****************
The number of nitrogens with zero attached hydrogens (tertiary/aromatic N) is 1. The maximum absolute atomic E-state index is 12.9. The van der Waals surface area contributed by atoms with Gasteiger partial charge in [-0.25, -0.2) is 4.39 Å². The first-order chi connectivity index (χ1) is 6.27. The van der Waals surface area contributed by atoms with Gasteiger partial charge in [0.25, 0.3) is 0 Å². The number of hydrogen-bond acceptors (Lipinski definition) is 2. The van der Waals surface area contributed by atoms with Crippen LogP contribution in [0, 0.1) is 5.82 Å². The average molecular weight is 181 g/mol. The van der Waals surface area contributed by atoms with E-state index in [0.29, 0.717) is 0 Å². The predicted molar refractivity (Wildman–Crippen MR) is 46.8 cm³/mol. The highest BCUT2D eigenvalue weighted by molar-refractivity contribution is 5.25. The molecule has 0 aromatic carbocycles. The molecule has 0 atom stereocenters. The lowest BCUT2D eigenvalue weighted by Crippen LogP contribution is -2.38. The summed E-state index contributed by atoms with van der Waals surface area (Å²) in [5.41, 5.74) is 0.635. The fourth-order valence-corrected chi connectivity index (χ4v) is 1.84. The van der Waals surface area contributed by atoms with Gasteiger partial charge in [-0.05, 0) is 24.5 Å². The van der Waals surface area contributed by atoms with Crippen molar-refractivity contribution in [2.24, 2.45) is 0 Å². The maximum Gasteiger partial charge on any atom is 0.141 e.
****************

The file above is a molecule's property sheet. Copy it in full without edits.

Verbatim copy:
The number of nitrogens with zero attached hydrogens (tertiary/aromatic N) is 1. The maximum absolute atomic E-state index is 12.9. The van der Waals surface area contributed by atoms with Gasteiger partial charge in [-0.25, -0.2) is 4.39 Å². The first-order chi connectivity index (χ1) is 6.27. The van der Waals surface area contributed by atoms with Gasteiger partial charge in [0.25, 0.3) is 0 Å². The number of hydrogen-bond acceptors (Lipinski definition) is 2. The van der Waals surface area contributed by atoms with Crippen LogP contribution in [0, 0.1) is 5.82 Å². The average molecular weight is 181 g/mol. The van der Waals surface area contributed by atoms with E-state index in [0.29, 0.717) is 0 Å². The predicted molar refractivity (Wildman–Crippen MR) is 46.8 cm³/mol. The highest BCUT2D eigenvalue weighted by molar-refractivity contribution is 5.25. The molecule has 0 aromatic carbocycles. The molecule has 0 atom stereocenters. The lowest BCUT2D eigenvalue weighted by Crippen LogP contribution is -2.38. The summed E-state index contributed by atoms with van der Waals surface area (Å²) in [5.41, 5.74) is 0.635. The fourth-order valence-corrected chi connectivity index (χ4v) is 1.84. The van der Waals surface area contributed by atoms with Gasteiger partial charge in [-0.05, 0) is 24.5 Å². The van der Waals surface area contributed by atoms with Crippen molar-refractivity contribution in [2.24, 2.45) is 0 Å². The maximum Gasteiger partial charge on any atom is 0.141 e.